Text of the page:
1. Pacemakers or Implantable Devices: Individuals with pacemakers or other implantable electronic devices should avoid using TENS machines. The electrical currents generated by TENS machines may interfere with the functioning of these devices, potentially causing malfunctions or disruptions.
  2. Pregnancy: While TENS therapy is generally considered safe during pregnancy, it is crucial to consult with a healthcare professional before using a TENS machine. Some specific electrode placements, such as those near the abdomen or lower back, should be avoided during pregnancy.
  3. Epilepsy or Seizure Disorders: TENS therapy involves the use of electrical currents, which can potentially trigger seizures in individuals with a history of epilepsy or seizure disorders. It is recommended to avoid using TENS machines in such cases or use them only under the guidance of a healthcare professional.
  4. Skin Irritations or Open Wounds: It is important to avoid placing electrodes on irritated or broken skin, as it may lead to further irritation, discomfort, or potential infection. Wait until the skin has healed before using a TENS machine.
  5. Active Cancer or Tumors: TENS machines should not be used over or near areas with active cancer or tumors. Electrical stimulation in these areas could potentially promote the growth or spread of cancer cells.
  6. Deep Vein Thrombosis (DVT): Individuals with DVT, a condition characterized by blood clots in deep veins, should avoid using TENS machines in the affected areas. The electrical stimulation could dislodge the clot and pose a risk of serious complications.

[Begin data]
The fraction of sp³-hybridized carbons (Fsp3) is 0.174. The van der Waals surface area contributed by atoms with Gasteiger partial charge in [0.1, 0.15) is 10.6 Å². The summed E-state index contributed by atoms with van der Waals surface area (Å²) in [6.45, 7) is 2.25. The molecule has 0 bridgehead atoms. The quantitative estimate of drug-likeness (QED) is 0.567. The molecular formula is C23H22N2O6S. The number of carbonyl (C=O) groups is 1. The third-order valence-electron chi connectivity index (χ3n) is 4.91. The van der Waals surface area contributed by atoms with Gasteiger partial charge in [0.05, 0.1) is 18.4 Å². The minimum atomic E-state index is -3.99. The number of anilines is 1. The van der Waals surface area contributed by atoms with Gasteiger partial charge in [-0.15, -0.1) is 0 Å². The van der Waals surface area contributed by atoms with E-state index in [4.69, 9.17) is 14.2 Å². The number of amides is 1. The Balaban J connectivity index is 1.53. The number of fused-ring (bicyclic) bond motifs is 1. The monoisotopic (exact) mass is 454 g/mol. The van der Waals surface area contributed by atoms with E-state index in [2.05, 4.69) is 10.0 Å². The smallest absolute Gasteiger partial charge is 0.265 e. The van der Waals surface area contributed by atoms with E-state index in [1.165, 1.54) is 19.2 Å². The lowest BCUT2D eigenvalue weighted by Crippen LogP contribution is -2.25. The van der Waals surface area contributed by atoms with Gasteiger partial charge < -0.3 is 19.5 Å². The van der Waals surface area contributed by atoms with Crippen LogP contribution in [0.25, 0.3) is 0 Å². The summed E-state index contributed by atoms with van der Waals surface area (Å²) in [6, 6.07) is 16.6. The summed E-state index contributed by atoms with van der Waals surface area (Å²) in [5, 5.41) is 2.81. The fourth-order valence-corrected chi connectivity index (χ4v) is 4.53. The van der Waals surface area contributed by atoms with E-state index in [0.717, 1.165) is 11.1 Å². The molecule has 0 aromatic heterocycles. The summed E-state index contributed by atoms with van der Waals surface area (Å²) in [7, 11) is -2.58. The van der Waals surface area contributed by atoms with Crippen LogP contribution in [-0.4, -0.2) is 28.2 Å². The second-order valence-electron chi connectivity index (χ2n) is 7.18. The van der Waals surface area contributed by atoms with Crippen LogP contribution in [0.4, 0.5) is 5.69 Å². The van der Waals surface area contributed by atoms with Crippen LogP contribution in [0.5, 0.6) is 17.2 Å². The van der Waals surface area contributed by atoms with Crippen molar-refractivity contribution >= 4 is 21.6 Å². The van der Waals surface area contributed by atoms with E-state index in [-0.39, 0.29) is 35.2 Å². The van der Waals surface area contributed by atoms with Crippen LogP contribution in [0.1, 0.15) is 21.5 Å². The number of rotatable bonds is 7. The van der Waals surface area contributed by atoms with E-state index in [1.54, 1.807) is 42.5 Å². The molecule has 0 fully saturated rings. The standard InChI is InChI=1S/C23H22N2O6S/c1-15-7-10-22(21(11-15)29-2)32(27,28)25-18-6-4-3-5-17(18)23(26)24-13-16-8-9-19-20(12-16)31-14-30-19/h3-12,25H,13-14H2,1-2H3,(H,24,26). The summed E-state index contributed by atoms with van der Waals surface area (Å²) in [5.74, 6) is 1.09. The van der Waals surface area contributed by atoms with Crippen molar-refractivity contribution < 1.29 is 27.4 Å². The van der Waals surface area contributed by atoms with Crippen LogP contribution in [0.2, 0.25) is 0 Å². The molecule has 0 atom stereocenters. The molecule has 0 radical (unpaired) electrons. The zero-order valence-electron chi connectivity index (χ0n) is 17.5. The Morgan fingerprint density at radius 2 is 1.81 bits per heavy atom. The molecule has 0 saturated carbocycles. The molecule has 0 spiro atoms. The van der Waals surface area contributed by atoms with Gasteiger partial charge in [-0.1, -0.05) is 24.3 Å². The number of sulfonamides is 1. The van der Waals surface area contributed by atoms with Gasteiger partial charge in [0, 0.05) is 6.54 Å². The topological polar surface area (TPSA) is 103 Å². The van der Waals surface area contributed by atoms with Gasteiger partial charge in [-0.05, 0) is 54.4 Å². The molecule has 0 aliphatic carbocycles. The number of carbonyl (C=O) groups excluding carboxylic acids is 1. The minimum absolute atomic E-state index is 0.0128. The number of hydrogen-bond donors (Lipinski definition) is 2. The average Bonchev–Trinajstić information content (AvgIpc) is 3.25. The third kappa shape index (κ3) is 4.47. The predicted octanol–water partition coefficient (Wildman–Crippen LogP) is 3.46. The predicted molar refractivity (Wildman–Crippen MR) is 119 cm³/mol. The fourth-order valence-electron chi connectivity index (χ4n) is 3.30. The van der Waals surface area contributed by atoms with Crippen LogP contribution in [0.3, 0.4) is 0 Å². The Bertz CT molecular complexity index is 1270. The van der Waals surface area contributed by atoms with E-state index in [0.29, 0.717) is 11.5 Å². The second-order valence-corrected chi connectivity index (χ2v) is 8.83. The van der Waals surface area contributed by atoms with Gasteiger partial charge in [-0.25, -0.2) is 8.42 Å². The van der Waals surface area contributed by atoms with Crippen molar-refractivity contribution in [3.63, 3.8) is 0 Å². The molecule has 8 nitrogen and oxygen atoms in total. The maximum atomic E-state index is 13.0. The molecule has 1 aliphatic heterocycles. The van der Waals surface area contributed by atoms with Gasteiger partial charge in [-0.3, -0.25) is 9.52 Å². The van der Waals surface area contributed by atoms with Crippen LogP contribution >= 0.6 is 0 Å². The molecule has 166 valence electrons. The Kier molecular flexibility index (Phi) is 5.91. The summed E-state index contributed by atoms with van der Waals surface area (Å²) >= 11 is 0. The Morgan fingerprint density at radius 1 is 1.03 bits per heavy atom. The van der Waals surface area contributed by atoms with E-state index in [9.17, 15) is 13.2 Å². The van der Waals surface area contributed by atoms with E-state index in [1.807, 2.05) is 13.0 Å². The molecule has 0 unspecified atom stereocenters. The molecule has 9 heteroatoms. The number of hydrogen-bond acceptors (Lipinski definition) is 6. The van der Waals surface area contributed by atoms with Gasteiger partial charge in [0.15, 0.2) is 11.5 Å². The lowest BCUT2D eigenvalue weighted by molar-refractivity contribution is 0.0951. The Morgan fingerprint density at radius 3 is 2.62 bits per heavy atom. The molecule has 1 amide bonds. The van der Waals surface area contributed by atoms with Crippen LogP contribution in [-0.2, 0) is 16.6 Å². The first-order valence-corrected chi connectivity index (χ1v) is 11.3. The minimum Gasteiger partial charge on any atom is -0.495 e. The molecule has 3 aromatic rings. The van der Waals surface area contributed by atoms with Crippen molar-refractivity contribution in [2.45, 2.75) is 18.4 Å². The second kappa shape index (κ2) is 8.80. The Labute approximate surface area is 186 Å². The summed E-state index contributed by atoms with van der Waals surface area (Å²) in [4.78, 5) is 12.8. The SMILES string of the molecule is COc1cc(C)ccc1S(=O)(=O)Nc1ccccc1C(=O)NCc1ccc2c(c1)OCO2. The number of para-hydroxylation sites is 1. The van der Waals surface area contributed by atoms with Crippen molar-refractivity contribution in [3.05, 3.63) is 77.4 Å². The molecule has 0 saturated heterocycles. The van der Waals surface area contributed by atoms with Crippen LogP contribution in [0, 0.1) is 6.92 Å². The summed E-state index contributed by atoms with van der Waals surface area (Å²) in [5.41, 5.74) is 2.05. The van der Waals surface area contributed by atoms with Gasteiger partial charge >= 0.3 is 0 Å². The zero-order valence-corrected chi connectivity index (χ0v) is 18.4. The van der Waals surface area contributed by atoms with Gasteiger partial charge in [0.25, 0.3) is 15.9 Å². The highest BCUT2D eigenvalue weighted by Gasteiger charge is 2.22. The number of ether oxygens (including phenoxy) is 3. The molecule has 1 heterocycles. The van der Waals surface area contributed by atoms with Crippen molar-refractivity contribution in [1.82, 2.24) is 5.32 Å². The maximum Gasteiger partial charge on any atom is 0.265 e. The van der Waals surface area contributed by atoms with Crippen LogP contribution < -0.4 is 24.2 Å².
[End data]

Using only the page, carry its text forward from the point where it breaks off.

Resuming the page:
7. Sensory Impairments: Individuals with decreased or impaired sensation may not be able to properly detect or tolerate the sensations caused by TENS therapy. It is important to assess the suitability of TENS machines for such individuals on a case-by-case basis, with the guidance of a healthcare professional.

It is vital to remember that these contraindications are not exhaustive, and it is always recommended to consult with a healthcare professional before starting TENS therapy, especially if you have any pre-existing medical conditions or concerns.


TENS machines provide a safe, non-invasive, and drug-free method for managing persistent pain. By using these devices appropriately and with guidance from healthcare professionals, individuals can harness their potential benefits and experience relief from chronic pain. The growing body of evidence supporting the use of TENS machines further strengthens their position as a valuable tool in pain management.


  • Johnson MI, Mulvey MR, Bagnall AM. Transcutaneous electrical nerve stimulation (TENS) for chronic musculoskeletal pain in adults. Pain Med. 2020;21(4):791-798.
  • Van Den Heuvel SAS, van Gorp ECM, Ostelo RWJG, et al. Effectiveness of transcutaneous electrical nerve stimulation on pain intensity in different pain conditions: a systematic review and meta-analysis. Phys Ther. 2021;101(3):pzab003.